OTTAWA -- The federal government has secured an additional eight million doses of the Pfizer-BioNTech vaccine coming over the next few months, Prime Minister Justin Trudeau announced Friday, just as Moderna revealed coming shipments will be smaller than promised. 

These coming Pfizer shots will be on top of the existing doses Canada has already purchased, and will see four million additional doses arrive in May, two million additional shots in June as well as moving up 400,000 doses from the third quarter into that month, followed by an additional two million more doses being added to the July deliveries.

Prior to this update, Canada was scheduled to receive more than one million doses a week through to the end of May, and starting in June Pfizer had committed to sending closer to two million doses. With the new contract, Canada is now on track to have a total of 24 million doses of the two-shot vaccine between April and June.

After shortages in the winter due to an expansion at Pfizer’s European manufacturing facility, Canada has consistently been receiving the promised shipments from the pharmaceutical giant, something Trudeau thanked them for on Friday.

“More doses arriving sooner means more people getting their vaccines faster,” Trudeau said Friday.

This increase though, follows on the heels of Procurement Minister Anita Anand confirming that late on Thursday that Moderna informed Canada that the next expected vaccine shipment scheduled for the end of April will be 650,000 doses instead of the more than 1.2 million expected.

Further, Moderna is now saying that up to two million of the total 12.3 million doses promised to come to Canada this quarter “may” be delayed until the third quarter due to a “slower than anticipated ramp up of their production capacity” that is affecting a number of countries.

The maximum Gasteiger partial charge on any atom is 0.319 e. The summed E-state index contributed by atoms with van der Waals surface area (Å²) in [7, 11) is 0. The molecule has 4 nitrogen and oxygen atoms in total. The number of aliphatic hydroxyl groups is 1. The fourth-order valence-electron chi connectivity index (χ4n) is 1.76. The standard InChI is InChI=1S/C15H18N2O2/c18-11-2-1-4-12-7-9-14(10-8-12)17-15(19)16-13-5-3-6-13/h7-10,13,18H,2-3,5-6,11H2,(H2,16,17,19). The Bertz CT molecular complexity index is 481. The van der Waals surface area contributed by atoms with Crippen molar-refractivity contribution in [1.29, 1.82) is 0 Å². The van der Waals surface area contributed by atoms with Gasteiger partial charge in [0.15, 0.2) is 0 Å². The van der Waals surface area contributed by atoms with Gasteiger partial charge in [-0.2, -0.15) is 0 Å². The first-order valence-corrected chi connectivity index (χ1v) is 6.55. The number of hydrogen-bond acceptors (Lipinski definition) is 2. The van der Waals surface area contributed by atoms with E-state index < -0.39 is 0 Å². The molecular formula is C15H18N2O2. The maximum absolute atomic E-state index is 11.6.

The government had already signalled that while the delivery was supposed to arrive the week of April 19-25, it could be later, meaning it may be early May before the deliveries make it out to the provinces and territories.

“This news is obviously very disappointing. Our government will however continue to bring vaccines into the country in the face of volatile supply chains,” Anand said Friday.

While Moderna met its first quarter dose commitments and moved its shipment intervals up from every three weeks, a “quality assurance processes backlog” has meant the latest shipments to Canada have been inconsistent. The last Moderna shipment to arrive on time and in full was on March 11.

“We will continue to press Moderna, and all of our other suppliers to do everything possible to respect their delivery targets, and to provide more consistent delivery schedules,” said Anand.

The opposition party health and procurement critics expressed frustration Friday with the Moderna delays, and hesitancy over celebrating the additional Pfizer shots until they land.

“Although we are glad to hear about this news, we will hold off celebrations until doses are received. This government has a long track record of misleading Canadians and not delivering on promises,” said Conservative MP Pierre Paul-Hus.

The Conservatives have tabled a motion to summon Moderna Canada representative Patricia Gauthier to testify at the House of Commons Health Committee to explain the delayed shipments. asked Moderna for comment on the coming shortages, but has yet to hear back.